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On-Site Staff / Opinion / Program Design, Development, and Quality

Three Lessons from Practitioners in the Field of Expanded Learning

Three Lessons from Practitioners in the Field of Expanded Learning

This past month I had the opportunity to attend the Site Coordinator Symposium by the California AfterSchool Network hosted at the historic Queen Mary ship in Long Beach. This two-and-a-half-day event hosted 500 practitioners from the field of Expanded Learning programs in California, with the majority of them being Site Coordinators from across the state.

I wanted to share the three takeaways that stood out the most for me that had heart & meaning and reinforced my two-decade experience in the field of Expanded Learning.

  1. We need to continue to use and talk about the word “Love” – It is very refreshing to hear practitioners, administrators, and influential folks in the field use the word love as a way to describe what they do. From social and emotional learning to restorative justice, to the idea of the Whole Child, we continue to add labels and interventions to the field of education and my observation has been that many of us feel that what we do is love, about love, and with love, but many of us don’t use the word in public settings. These stories of love resonate with practitioners who feel that what they do is meaningful, and we need to continue to help others find the language and the data to describe these stories with tangible examples that can be recreated and taken to scale.
  2. We need to continue to expand our networks and learning opportunities. We were able to hear from an amazing panel of Site Coordinators, technical assistance providers, and California Department of Education representatives. They explored the concept of continuing to expand your network, asking questions, connecting with others, and goal setting as a way to visualize the next level. I continue to see folks sit with their own teams, not taking advantage of the networking opportunities to meet new people, learn about other programs, and share ideas with each other. One Site Coordinator said it best when she mentioned that she feels very confident and competent within her own county, but it is when she attends events such as statewide or national conferences when she feels inadequate or not good enough to share the story of her work or her community needs. What I have learned over the years is that we all have a gift to share and that we all can learn something from someone else. It is when you figure out what is it that you would like to share with others and being intentional about what you would like someone else to share with you that it makes it easier for us to learn from each other. While I may be good at connecting the dots in identifying available resources in a community, I may not be the best at delegating. Therefore, I always love to hear and learn from those who do that well and I am always willing to speak with others that are currently in need of learning more about one of my strengths.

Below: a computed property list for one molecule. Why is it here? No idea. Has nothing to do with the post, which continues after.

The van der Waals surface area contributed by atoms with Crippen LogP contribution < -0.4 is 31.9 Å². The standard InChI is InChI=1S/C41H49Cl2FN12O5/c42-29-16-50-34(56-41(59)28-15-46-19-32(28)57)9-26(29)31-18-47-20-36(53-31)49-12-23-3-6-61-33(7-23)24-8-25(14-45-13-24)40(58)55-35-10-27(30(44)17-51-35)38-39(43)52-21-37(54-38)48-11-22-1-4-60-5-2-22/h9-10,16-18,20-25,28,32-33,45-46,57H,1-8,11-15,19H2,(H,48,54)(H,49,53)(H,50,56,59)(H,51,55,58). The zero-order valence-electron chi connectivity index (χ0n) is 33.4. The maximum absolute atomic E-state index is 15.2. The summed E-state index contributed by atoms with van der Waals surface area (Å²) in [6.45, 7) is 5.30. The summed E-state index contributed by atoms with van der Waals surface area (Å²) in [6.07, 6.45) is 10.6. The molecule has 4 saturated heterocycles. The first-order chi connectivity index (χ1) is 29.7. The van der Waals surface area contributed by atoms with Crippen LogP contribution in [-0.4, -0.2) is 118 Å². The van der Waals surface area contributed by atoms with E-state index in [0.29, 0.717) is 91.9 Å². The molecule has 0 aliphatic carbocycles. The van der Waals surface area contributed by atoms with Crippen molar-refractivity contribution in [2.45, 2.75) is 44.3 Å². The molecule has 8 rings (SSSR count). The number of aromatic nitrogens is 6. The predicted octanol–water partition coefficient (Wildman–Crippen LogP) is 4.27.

3. We need to continue to have a Servant Leadership mentality – I remember leading a group of AmeriCorps members and as we were trying to figure out our vision and direction together, we developed these pillars that served as our ‘North Star’ for our work. These pillars were:
    • Be There
    • Pay Attention to Detail
    • Invest Time
    • It’s NOT about you
    • Customer Service

Recently, I have heard prominent leaders in our field mention that “while this is about you, it is not about you.” As I continue to develop my thinking about the concept of servant leadership, I am often reminded that while it is true that it is not about you, at the end of the day it is a fact that it is definitely up to you to make the intentional decision to make the choice to do your work with love, to continue to develop yourself and your network, and to serve others. All of these decisions are up to you; and until you make that choice, then you will have a difficult time making it about others, or difficult to make others do these as a way to move forward.

By the end of the conference, I left feeling emboldened, empowered, and inspired to continue to do the good work that is being done in the field of expanded learning, knowing that we can do it with love, that we can continue to learn from each other, and that we do it to serve our communities.

I did not have breakfast this morning as I am practicing intermittent fasting.

Author: @brunomarchesi

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